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How to Raise a Problem Dog

Learn how to increase the income of your local dog behavior consultant by raising a dog who’s fearful, aggressive, and un-housetrained. Or do the opposite, and up the odds of having a friendly, confident pet.

By
Jolanta Benal, CPDT-KA, CBCC-KA,
April 8, 2014
Episode #212

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Usually my goal in this series is to help you out with your dog. This week, though, my agenda is to help you help my fellow behavior professionals increase their incomes. I’ll give you some pointers on how to raise a problem dog. If you’ve adopted an adult dog, it’s not too late! You can still do plenty of behavioral damage if you put your mind to it. Here’s how.

The podcast version of this article is brought to you by Betterment, an easier way to invest. Visit www.betterment.com/dogtrainer.

Step #1: Teach Your Puppy to Fear the World (Don’t Socialize!)

Up to the age of about 12 weeks, puppies are developmentally primed to accept anything they have a pleasant or neutral experience with as a normal part of the world. The more varied and enjoyable their experiences are, the better their odds of growing up into relaxed, confident, friendly adult dogs who are at ease in all kinds of situations and with all kinds of people. The more you limit their experience, the more likely they are to grow up shy, defensive around strangers and guests, and scared of random items or of just about everything. Those fearful and aggressive dogs make up a large part of any behavior specialist’s business.

Got a newly adopted adult dog who acts like he hasn’t got a care in the world? Just keep him at home all the time and limit his excursions to the backyard and the vet’s office. With any luck, as the world outside becomes less and less familiar, Zippy will lose some of that confidence. You may even see him start growling at strangers!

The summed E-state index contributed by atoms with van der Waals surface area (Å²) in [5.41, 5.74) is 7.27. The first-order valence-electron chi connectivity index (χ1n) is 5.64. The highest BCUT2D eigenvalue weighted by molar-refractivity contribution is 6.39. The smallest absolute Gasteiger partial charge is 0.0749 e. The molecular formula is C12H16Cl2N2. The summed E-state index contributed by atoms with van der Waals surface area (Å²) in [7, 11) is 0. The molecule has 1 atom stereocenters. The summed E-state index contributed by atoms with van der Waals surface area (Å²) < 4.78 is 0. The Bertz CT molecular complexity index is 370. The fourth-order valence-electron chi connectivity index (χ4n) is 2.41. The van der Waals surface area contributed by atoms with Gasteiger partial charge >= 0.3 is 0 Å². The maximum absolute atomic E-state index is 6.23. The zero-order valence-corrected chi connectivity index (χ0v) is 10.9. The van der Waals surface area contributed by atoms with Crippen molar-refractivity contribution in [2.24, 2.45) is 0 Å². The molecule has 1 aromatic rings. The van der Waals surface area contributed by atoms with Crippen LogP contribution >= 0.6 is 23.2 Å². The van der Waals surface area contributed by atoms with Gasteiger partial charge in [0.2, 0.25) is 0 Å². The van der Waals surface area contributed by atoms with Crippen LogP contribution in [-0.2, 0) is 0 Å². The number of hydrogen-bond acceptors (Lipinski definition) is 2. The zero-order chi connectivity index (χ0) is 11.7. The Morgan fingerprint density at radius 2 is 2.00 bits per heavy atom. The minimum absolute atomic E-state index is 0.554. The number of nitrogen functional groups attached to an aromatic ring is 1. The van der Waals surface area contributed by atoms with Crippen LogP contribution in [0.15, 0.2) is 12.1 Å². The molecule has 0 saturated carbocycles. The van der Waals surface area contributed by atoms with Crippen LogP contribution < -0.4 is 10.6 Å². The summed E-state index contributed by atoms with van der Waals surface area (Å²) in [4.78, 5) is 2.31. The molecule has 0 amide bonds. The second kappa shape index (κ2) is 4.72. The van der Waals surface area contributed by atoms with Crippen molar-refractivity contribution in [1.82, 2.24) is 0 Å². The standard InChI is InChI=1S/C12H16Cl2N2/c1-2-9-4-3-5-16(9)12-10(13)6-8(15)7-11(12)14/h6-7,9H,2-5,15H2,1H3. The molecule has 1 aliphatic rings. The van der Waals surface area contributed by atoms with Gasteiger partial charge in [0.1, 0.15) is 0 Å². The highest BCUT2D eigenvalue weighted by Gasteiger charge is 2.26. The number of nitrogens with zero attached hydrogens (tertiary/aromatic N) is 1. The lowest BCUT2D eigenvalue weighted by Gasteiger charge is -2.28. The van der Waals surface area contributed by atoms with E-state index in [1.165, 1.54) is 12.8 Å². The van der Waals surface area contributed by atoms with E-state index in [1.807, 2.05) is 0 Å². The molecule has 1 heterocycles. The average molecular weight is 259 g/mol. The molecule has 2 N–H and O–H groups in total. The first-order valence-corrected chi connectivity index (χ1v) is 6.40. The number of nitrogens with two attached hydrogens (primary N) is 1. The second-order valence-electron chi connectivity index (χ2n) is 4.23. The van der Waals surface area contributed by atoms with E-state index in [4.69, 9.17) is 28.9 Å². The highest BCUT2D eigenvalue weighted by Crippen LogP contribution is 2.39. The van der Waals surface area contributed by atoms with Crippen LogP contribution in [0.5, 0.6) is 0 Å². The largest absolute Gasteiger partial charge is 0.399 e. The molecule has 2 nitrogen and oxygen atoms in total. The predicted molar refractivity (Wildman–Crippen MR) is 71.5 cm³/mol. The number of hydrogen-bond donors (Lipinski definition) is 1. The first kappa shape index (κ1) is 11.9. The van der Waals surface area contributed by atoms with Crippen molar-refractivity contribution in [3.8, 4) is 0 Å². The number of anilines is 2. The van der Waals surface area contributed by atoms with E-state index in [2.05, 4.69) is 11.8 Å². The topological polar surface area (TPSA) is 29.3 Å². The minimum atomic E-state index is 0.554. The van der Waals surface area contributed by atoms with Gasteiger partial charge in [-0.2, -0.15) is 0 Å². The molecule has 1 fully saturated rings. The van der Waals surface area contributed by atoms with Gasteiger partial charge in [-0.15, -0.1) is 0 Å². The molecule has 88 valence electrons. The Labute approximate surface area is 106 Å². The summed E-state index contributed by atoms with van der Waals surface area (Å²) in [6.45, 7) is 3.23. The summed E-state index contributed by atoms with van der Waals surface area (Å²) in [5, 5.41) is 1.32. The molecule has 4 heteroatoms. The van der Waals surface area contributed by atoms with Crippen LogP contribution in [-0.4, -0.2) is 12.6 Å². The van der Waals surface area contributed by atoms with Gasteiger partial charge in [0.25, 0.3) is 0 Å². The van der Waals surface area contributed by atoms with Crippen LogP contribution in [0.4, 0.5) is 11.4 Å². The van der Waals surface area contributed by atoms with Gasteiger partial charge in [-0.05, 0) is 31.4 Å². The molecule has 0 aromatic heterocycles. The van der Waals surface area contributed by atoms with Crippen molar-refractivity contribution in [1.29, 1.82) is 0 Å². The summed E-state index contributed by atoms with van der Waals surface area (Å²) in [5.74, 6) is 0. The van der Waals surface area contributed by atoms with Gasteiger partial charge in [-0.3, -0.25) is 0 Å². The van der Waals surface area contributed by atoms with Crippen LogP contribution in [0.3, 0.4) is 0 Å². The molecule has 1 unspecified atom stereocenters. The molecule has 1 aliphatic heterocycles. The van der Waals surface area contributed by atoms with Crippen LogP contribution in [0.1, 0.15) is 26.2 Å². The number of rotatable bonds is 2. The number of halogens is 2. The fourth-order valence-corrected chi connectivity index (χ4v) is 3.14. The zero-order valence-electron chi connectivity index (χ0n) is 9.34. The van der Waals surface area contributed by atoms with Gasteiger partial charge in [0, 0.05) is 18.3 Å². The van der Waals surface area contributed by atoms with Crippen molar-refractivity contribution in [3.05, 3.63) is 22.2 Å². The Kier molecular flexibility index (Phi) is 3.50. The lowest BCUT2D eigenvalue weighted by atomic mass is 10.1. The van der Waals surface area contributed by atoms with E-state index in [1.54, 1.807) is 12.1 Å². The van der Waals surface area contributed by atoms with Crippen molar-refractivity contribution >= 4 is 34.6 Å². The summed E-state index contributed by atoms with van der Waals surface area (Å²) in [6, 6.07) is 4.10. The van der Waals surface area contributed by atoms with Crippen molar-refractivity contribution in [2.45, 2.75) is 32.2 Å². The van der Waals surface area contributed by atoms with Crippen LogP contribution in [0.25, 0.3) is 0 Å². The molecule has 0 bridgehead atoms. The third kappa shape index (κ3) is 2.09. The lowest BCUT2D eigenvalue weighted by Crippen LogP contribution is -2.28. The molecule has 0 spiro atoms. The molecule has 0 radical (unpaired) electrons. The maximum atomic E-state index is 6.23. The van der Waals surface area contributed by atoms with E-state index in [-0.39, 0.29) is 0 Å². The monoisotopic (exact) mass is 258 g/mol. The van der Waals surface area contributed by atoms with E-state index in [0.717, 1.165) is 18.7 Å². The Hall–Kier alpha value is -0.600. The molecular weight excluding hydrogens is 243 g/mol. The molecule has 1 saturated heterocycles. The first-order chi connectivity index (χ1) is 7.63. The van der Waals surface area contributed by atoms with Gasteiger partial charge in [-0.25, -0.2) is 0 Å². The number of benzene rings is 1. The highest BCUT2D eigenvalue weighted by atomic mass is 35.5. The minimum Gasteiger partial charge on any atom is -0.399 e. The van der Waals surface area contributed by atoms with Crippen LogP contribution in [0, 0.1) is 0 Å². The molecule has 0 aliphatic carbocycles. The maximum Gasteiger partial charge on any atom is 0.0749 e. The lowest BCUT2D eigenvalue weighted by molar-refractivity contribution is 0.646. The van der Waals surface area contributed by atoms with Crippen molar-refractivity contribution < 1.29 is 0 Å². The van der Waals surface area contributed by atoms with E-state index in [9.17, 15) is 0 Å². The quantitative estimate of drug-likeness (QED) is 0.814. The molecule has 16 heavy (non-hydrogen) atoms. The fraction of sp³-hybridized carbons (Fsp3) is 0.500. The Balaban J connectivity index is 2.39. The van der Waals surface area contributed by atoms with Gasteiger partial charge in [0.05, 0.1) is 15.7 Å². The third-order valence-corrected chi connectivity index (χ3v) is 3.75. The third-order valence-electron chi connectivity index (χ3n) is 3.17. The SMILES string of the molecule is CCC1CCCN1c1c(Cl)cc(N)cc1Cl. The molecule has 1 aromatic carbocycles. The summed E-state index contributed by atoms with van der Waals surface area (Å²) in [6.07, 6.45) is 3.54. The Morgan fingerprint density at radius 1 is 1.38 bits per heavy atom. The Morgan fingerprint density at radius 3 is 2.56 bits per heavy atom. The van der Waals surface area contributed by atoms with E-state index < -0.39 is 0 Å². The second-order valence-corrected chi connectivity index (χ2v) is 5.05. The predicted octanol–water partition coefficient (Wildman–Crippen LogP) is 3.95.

Step #2: Teach Your Puppy That People Are Dangerous

Rough treatment is a great way to teach a dog that human approach is a threat and she needs to defend herself. So, if your puppy mouths during play, slap her across the muzzle or ram your hand down her throat. If she jumps up to greet you, knee her as hard as you can, and while you’re at it step on her back toes. Never put her in a position to do the right thing and then reward her for it; instead, let her make plenty of mistakes, and then yank on her collar, or smack her, for making them.

Dogs don’t force each other to the ground except in the context of a serious fight, so alpha rolling your pup or adult dog is a great way to teach her that human beings are dangerous indeed.

When your dog starts acting defensive every time your hands come anywhere near her, you know you’ve done your job. A dog who’s always been taught by gentle means and who associates human touch only with comfort and pleasure isn’t likely to contribute to your trainer’s retirement fund.

Step #3: Teach Your Puppy to Guard Food and Toys

Resource-guarding dogs are an important source of revenue for behavior consultants! You can easily teach many puppies and dogs to stiffen up, growl, snarl, and even bite if you approach while they’re eating, playing with a toy, or even just hanging out. Here’s how:

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